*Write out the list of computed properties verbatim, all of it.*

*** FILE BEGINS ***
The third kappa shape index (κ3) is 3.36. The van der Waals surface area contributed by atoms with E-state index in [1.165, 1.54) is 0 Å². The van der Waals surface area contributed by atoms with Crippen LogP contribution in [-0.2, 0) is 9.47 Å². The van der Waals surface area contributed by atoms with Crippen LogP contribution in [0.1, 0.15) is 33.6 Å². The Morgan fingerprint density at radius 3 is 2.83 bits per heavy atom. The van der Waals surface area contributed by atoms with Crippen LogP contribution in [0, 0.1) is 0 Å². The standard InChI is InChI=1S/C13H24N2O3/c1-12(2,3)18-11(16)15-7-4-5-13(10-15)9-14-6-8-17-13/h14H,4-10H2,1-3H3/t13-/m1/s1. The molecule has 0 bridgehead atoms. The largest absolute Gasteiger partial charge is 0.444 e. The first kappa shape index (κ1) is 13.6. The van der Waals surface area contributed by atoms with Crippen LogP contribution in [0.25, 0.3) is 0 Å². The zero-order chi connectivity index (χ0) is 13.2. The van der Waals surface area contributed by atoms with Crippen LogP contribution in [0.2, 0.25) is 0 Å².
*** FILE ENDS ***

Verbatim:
The third kappa shape index (κ3) is 3.36. The van der Waals surface area contributed by atoms with E-state index in [1.165, 1.54) is 0 Å². The van der Waals surface area contributed by atoms with Crippen LogP contribution in [-0.2, 0) is 9.47 Å². The van der Waals surface area contributed by atoms with Crippen LogP contribution in [0.1, 0.15) is 33.6 Å². The Morgan fingerprint density at radius 3 is 2.83 bits per heavy atom. The van der Waals surface area contributed by atoms with Crippen LogP contribution in [0, 0.1) is 0 Å². The standard InChI is InChI=1S/C13H24N2O3/c1-12(2,3)18-11(16)15-7-4-5-13(10-15)9-14-6-8-17-13/h14H,4-10H2,1-3H3/t13-/m1/s1. The molecule has 0 bridgehead atoms. The largest absolute Gasteiger partial charge is 0.444 e. The first kappa shape index (κ1) is 13.6. The van der Waals surface area contributed by atoms with Crippen LogP contribution in [0.25, 0.3) is 0 Å². The zero-order chi connectivity index (χ0) is 13.2. The van der Waals surface area contributed by atoms with Crippen LogP contribution in [0.2, 0.25) is 0 Å².